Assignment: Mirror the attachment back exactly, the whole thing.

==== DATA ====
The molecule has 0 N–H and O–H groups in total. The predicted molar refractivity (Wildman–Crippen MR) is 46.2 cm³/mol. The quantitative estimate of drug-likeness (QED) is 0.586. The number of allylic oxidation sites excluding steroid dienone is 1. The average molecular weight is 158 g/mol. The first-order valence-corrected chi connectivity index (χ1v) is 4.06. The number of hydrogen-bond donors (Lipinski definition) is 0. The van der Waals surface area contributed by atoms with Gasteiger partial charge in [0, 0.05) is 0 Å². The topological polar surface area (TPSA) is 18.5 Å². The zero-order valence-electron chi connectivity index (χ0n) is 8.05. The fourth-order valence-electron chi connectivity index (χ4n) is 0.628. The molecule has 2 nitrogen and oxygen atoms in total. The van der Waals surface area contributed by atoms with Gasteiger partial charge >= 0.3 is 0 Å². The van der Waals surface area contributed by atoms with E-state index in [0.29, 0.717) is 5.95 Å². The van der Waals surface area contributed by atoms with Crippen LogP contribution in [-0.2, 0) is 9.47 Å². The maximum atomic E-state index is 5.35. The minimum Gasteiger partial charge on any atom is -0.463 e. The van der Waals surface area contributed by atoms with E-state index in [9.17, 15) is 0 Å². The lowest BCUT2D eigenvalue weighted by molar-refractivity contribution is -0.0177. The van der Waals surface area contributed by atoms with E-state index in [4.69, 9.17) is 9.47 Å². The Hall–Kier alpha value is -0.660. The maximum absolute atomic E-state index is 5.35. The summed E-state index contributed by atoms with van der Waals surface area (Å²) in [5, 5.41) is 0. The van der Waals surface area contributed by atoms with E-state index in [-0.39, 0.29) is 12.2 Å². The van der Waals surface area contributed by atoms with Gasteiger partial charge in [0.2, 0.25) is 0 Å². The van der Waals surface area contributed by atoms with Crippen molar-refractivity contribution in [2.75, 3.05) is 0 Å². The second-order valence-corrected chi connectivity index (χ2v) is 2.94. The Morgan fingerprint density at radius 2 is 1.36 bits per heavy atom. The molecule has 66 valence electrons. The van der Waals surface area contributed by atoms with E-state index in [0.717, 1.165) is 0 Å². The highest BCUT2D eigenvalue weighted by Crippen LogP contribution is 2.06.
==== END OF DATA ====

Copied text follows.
The molecule has 0 N–H and O–H groups in total. The predicted molar refractivity (Wildman–Crippen MR) is 46.2 cm³/mol. The quantitative estimate of drug-likeness (QED) is 0.586. The number of allylic oxidation sites excluding steroid dienone is 1. The average molecular weight is 158 g/mol. The first-order valence-corrected chi connectivity index (χ1v) is 4.06. The number of hydrogen-bond donors (Lipinski definition) is 0. The van der Waals surface area contributed by atoms with Gasteiger partial charge in [0, 0.05) is 0 Å². The topological polar surface area (TPSA) is 18.5 Å². The zero-order valence-electron chi connectivity index (χ0n) is 8.05. The fourth-order valence-electron chi connectivity index (χ4n) is 0.628. The molecule has 2 nitrogen and oxygen atoms in total. The van der Waals surface area contributed by atoms with Gasteiger partial charge >= 0.3 is 0 Å². The van der Waals surface area contributed by atoms with E-state index in [0.29, 0.717) is 5.95 Å². The van der Waals surface area contributed by atoms with Crippen LogP contribution in [-0.2, 0) is 9.47 Å². The maximum atomic E-state index is 5.35. The minimum Gasteiger partial charge on any atom is -0.463 e. The van der Waals surface area contributed by atoms with E-state index in [9.17, 15) is 0 Å². The lowest BCUT2D eigenvalue weighted by molar-refractivity contribution is -0.0177. The van der Waals surface area contributed by atoms with E-state index in [4.69, 9.17) is 9.47 Å². The Hall–Kier alpha value is -0.660. The maximum absolute atomic E-state index is 5.35. The summed E-state index contributed by atoms with van der Waals surface area (Å²) in [5, 5.41) is 0. The van der Waals surface area contributed by atoms with E-state index in [-0.39, 0.29) is 12.2 Å². The van der Waals surface area contributed by atoms with Gasteiger partial charge in [0.2, 0.25) is 0 Å². The van der Waals surface area contributed by atoms with Crippen molar-refractivity contribution in [2.75, 3.05) is 0 Å². The second-order valence-corrected chi connectivity index (χ2v) is 2.94. The Morgan fingerprint density at radius 2 is 1.36 bits per heavy atom. The molecule has 66 valence electrons. The van der Waals surface area contributed by atoms with E-state index in [0.717, 1.165) is 0 Å². The highest BCUT2D eigenvalue weighted by Crippen LogP contribution is 2.06.